Psychological Recovery from MASS TRAUMA

  • As a grief therapist and psychologist who has worked on Columbine, and other school disasters, tornadoes and private grief with individual patients, There is stricking differences in individual grief and loss to mass grief and disaster trauma.
  • Disasters such as earthquakes, tusnamis, school shootings, terror attacks, envoke deep feelings.  This causes a mass grieving syndrome.  Nothing feels safe to the people of Haiti, because of the mass destruction of everything around them.  Families destroyed, terrible sights, deep feelings of loss and sorrow evoke anger and all the sorrows that are associated with grief, only on a larger scale.
  • Nobody who has been through a disaster or observed the aftermath is untoched or unmoved.  People come to view the world quite differently, as being unsafe, and in Haiti, even the ground under and around them – unstable.
  • We need the organizations that are helping the Haitians to as soon as possible begin to have mental health professionals who are trained in helping disaster trauma to come to this devastated country.  Everything is gone including a social support network and anything that was somewhat normal before this devastating disaster struck.
  • Stress induced symptoms made countless from problems from this earthquake in the months following are disaster survivors finding new ways to meet needs, concerns, problems solving, decision making, setting priorities.  This is true in New York from 9/11, and in Columbine, and other school shootings, the tsunami,  the earthquake in Northridge, and this major disaster in Haiti.  Ordinarily in a community, in the United States, we can provide outreach by helping impacted neighborhoods with crisis counselors, and “psychotherapists.” The mental health problems from the psychological horror and scope in Haiti needs to somehow be tailored to Haiti and the population, and to the ethnic and cultural groups.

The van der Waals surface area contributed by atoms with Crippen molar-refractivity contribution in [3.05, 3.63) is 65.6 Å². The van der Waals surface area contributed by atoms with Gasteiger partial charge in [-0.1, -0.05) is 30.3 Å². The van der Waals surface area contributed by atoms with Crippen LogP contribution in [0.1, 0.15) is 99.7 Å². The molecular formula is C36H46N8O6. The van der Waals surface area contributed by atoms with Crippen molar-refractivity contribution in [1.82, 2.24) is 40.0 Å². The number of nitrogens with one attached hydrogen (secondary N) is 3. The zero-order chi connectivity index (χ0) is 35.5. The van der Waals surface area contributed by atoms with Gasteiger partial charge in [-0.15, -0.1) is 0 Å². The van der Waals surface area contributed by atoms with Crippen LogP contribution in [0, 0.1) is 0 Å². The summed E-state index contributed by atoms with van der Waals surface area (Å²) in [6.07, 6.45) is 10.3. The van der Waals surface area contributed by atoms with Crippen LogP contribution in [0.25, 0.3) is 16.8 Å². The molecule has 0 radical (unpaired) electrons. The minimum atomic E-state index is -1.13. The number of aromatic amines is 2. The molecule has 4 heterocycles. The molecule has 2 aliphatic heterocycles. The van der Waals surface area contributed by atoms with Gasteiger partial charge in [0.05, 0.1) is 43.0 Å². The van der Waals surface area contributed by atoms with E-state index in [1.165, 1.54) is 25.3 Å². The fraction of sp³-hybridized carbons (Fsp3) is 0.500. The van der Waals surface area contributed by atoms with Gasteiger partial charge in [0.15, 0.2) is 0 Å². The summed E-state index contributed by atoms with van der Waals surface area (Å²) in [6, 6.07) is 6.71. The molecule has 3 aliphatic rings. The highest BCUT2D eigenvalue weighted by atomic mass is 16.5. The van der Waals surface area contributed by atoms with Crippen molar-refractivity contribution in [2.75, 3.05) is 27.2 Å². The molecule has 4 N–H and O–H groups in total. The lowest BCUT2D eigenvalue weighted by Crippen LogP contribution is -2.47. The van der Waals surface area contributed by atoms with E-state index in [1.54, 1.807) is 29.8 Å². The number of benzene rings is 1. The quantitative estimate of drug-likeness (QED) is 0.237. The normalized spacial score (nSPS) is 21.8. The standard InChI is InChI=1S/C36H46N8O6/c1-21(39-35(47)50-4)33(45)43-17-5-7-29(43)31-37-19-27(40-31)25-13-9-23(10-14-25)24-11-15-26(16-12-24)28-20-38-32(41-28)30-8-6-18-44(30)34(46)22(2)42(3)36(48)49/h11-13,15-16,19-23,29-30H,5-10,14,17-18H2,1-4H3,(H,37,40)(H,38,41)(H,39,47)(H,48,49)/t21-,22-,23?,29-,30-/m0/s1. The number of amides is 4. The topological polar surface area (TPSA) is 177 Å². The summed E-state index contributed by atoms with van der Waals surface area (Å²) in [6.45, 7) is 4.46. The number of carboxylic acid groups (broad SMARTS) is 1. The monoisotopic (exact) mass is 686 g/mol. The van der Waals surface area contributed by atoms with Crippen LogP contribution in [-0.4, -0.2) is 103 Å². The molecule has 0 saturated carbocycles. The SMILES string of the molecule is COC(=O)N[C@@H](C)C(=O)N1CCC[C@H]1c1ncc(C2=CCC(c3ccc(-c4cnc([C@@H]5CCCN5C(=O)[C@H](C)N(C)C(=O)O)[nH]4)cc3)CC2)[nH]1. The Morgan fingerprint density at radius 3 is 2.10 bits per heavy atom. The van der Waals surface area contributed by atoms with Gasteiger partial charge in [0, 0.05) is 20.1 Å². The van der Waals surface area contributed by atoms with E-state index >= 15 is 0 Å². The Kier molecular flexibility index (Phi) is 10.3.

• Shock and denial helps people cope as survivors,  Then during and after people are fighting for shelter, water, food, medical care, the more severe problems set in.
  • Mental recovery is going to be v ery difficult to obtain to such a mass group of people.
  • I only hope that groups like the Red Cross, RAM, (remote area medicine) the Clinton Bush Haiti Fund, (just to name a few of the many) will put some concentrated efforts of helping to not only heal the body,and structure of the community and country, but the society itself.  Mental health must ultimately be addressed or this group of society in Haiti will never be the same.  They will be very isolated and never beable to cope again.  It has always been difficult in Haiti, and now with everything displaced, families lost, children separated, continued medical help and the re-builing of a country, I hope that the psychological aspects of what this society has been through are addressed and not overlooked…….2/17/10